Chapter 20. Automating Drawings: The Basics


  • The difference between templates and formats

  • Creating drawing formats

  • Creating drawing templates

  • Creating blocks

Engineering drawings include a lot of repetitious information from one drawing to the next. The information is not always exactly the same, but it is usually in the same format and of the same type. For example, part drawings always include information about who made the drawing, when the person made it, what the material and surface finish of the part are, and some basic notes that depend on the use of the drawing (manufacturing, assembly, or inspection).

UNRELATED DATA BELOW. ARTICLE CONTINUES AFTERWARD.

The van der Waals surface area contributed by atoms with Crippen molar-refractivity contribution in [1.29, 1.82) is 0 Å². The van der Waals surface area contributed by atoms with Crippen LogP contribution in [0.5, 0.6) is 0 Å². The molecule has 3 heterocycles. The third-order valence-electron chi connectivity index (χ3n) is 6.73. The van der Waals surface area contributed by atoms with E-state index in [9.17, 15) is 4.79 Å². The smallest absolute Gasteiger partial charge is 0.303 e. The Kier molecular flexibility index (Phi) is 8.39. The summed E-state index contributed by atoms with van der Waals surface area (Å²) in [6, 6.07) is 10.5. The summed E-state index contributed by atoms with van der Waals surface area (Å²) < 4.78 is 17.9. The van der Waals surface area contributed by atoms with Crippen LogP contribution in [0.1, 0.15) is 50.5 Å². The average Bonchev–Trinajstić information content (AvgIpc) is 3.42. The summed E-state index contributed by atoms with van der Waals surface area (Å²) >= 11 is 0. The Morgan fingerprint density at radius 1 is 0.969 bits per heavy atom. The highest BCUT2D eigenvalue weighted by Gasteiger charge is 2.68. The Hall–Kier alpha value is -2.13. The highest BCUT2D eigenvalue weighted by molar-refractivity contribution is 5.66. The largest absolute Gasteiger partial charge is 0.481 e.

All of this information needs to appear consistently on each drawing, every time. However, humans are not always good at following dull routines, which is why we have computers to help with these boring or difficult tasks.

The Difference Between Templates and Formats

Simply put, templates are collections of document-specific settings and default views, saved in the *.prtdot (part template), *.asmdot (assembly template), and *.drwdot (drawing template) file types.

Formats, more formally called "sheet formats," are exclusive to drawing documents, and contain the sheet size, the drawing border-line geometry, and the text/custom property definitions that go with the text in the drawing border. Formats can also include company logo images.

You can save formats in drawing templates; in fact, this is the method that I both use and recommend. Using SolidWorks' default settings, ...

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